Sign up to myFT Daily Digest to be the first to know about Duke University news.
Men and women have differing approaches when it comes to negotiating a salary package in a new job. While men might adopt a firm approach, women are often reluctant to do so because they do not want to appear “pushy” or alienate their new boss.
Research by Linda Babcock, a professor of economics at Carnegie Mellon University has revealed that in making an amiable and sometimes apologetic request for a larger salary - which is usually turned down - women reap “only social benefits”.
This approach she adds, over the duration of their careers cost women as much as $2m because they failed to negotiate that initial salary successfully. However, Prof Babcock says that by altering their negotiation technique, such as highlighting relevant skills which demonstrate the legitimacy of their claim for a higher salary, women are more likely to be successful in their negotiations.
She suggests that women practice their negotiation technique before making the request.
“Negotiation is not a skill that you are born with but it’s one that you hone with practice,” she says. Women also need to be aware of the negative attitude often associated with those women who do try to negotiate their salary, adds Prof Babcock and to pay attention to the impression they are creating so that they do not appear to be too aggressive.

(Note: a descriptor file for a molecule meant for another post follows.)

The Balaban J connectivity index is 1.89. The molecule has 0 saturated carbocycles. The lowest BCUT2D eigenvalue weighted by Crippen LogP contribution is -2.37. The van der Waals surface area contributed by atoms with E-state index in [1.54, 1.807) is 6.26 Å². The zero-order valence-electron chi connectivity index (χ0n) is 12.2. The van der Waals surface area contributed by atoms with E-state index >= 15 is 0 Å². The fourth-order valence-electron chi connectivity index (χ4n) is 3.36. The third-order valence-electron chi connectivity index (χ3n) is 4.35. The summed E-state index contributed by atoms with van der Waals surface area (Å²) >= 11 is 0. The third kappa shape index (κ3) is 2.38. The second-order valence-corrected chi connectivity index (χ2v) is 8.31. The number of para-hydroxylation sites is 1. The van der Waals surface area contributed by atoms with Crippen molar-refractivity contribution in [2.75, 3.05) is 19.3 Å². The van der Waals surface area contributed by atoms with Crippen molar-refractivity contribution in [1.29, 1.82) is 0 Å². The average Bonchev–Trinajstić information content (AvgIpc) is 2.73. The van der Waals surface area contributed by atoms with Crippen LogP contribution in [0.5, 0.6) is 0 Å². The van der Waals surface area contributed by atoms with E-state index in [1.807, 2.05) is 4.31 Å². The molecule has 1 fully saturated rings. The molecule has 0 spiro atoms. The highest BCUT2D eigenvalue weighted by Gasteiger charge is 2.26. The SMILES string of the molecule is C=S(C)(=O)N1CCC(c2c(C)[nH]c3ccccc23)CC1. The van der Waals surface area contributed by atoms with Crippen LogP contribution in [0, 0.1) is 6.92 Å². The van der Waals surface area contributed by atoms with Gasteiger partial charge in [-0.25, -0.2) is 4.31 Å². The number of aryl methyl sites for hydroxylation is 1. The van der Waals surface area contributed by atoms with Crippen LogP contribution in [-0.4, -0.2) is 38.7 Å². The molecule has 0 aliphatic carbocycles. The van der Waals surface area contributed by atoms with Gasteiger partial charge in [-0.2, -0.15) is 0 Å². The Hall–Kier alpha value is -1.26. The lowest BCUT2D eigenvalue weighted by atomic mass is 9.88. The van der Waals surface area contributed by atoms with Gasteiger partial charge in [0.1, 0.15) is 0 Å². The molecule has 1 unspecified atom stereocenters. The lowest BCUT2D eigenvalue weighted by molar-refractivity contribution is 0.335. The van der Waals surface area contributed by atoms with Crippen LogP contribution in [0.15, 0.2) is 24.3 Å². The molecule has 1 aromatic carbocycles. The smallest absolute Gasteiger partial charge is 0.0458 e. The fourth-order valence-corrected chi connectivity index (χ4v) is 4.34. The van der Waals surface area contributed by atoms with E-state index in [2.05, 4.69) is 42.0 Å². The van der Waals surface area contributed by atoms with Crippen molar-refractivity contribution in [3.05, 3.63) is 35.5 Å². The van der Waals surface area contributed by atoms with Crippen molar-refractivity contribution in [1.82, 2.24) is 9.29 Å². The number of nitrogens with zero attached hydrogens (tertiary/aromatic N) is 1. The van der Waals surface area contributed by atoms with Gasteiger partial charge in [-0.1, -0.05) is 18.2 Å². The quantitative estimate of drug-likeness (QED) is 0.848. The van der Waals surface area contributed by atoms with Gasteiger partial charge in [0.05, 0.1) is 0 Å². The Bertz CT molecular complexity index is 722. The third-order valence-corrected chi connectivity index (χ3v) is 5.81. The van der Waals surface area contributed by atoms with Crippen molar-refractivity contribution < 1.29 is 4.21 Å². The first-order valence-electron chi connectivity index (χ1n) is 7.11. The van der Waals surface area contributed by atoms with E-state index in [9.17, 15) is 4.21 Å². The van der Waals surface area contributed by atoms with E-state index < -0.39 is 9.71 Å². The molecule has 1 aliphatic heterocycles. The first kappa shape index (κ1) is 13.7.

● You may wield a great deal of power, but this does not necessarily make you a good leader.
New research from the US has found that in some situations power can actually damage leadership. Francesca Gino, associate professor of business administration at Harvard Business School, Leigh Plunkett Tost, a post-doctoral research associate at the Foster School of Business, University of Washington and Richard Larrick, a professor of management at the Fuqua School of Business, Duke University say that power can have a detrimental effect on leadership, especially when it comes to communication.
Team members who have a powerful leader are more likely to keep quiet in meetings because the leader may talk a great deal, leaving little or no time for others to do so and there is also a perception that powerful people are not that interested in others’ ideas. The authors say that this can lead to a lack of innovative thought in brainstorming sessions.
Powerful leadership they add can also have a negative effect on team members who believe that their leader is unwilling to engage in open communication.
These situations can be remedied however, the writers suggest communicating to all team members that each one plays a key role.
The working paper, When power makes others speechless: the negative impact of leader power on team performance was published at the beginning of April.
Get alerts on Duke University when a new story is published